Even When Traveling

From a new Compacter:

I'm preparing for a backpacking trip in Joshua Tree and procurring the necessities has been easy enough w/o buying anything new, and simply borrowing in many cases. Just need some maps but I have good lead on that.

Jan 6, 2006

New Year's Resolution

Greetings, Compact-wegians,
Tomorrow is the start of our 12-month flight from the consumer grid. To aid us all in getting started and sticking to the regime, I've compiled the guidelines we set in stone at our great dinner a few weeks back.
As agreed, The Compact has several aims (more or less prioritized below):
1) to go beyond recycling in trying to counteract the negative global environmental and socioeconomic impacts of U.S. consumer culture, to resist global corporatism, and to support local businesses, farms, etc. -- a step, we hope, inherits the revolutionary impulse of the Mayflower Compact
2) to reduce clutter and waste in our homes (as in trash Compact-er)
3) to simplify our lives (as in Calm-pact)
So, here goes for the rules:
  • First principle - don't buy new products of any kind (from stores, web sites, etc.)
  • Second principle - borrow or buy used.
  • A few exceptions - using the "fair and reasonable person" standard -- i.e., you'll know in your heart when you're rationalizing a violation:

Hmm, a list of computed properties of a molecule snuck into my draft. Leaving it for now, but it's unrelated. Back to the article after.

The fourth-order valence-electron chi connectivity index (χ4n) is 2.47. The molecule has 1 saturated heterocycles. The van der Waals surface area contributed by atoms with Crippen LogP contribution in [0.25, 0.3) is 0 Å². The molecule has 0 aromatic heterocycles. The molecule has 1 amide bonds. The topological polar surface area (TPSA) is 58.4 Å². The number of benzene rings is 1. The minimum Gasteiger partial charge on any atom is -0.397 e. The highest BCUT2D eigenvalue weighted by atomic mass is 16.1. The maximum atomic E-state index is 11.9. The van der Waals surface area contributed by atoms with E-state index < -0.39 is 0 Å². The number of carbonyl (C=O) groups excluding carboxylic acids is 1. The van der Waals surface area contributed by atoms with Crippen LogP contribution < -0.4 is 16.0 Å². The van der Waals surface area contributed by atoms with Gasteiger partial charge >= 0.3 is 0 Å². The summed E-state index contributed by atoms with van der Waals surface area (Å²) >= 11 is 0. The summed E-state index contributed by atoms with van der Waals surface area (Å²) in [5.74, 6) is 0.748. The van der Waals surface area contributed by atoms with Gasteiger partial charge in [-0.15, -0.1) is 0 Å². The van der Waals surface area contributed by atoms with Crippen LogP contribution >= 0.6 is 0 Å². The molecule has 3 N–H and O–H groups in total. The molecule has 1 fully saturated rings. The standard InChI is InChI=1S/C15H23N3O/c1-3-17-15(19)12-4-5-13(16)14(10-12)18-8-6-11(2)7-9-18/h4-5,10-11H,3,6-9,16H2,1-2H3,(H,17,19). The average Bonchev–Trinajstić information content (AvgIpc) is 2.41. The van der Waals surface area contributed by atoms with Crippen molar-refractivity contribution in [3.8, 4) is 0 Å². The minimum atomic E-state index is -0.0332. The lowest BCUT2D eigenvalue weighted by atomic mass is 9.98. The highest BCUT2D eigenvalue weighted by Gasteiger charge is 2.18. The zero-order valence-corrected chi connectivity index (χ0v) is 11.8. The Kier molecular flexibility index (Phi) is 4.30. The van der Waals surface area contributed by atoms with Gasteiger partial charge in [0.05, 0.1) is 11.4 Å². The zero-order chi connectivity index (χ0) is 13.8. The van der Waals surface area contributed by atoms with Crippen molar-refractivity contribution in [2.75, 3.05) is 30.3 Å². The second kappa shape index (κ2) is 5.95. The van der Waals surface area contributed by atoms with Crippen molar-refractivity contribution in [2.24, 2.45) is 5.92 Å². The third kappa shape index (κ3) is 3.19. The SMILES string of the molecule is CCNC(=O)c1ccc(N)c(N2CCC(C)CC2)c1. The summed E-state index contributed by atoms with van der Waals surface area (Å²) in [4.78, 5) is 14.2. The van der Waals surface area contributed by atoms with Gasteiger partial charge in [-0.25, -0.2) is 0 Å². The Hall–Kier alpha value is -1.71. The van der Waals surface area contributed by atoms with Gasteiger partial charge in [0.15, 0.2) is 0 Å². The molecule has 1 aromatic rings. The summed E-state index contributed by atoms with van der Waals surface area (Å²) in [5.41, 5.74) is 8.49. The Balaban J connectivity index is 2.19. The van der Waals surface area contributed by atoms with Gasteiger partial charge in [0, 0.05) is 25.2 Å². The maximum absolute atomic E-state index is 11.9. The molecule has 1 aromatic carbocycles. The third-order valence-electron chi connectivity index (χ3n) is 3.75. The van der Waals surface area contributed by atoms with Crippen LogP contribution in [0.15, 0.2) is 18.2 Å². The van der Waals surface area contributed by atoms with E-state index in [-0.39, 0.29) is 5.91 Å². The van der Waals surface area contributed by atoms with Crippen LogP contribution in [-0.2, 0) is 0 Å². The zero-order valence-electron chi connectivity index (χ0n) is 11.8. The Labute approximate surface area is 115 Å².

• food, drink, and necessary medicine (no elective treatments like Viagra or Botox)
    • necessary cleaning products, but not equipment (don't go out and buy the Dyson Animal, for example).
    • socks and underwear (utilitarian--non-couture or ornamental)
    • pajamas for the children
  • Utilitarian services (plumbers, electricians, auto mechanics, veterinarians, dog/house-sitters, fire/paramedics, dry cleaners, house cleaners, etc.) -- Support local and encourage used parts (rebuilt transmission, salvaged headlight unit, etc.)
  • Recreational services (massage, etc.) & local artisanal items - Good sources for gifts, but should not be over-indulged in for personal gratification
  • Charitable contributions (Seva, Heifer, and the like) - an even better source for gifts
  • Plants and cut flowers - Whenever possible, cultivate from free cuttings or seeds. Ok in extreme moderation (yo, incoming oxy) when purchased from local businesses (i.e., not the Target Garden Shop)--and again, within reason
  • Art supplies - First line of attack: SCRAP. When absolutely necessary (for the professionals and talented amateurs in the group), from local businesses
  • Magazines, newspapers, Netflix - renewals only, no new subscriptions. Even better to consume online
  • V ideo rentals and downloadable music files (non-material) -- freely shared and legal, please
      Some resources
      For fresh produce:
      • Terra Firma (like The Box, but community supported agriculture, entirely sourced from Yolo County farms.)
      For secondhand purchases and for recycling/donating:
      For spiritual support and guidance
      Please pool other great sources you find this year.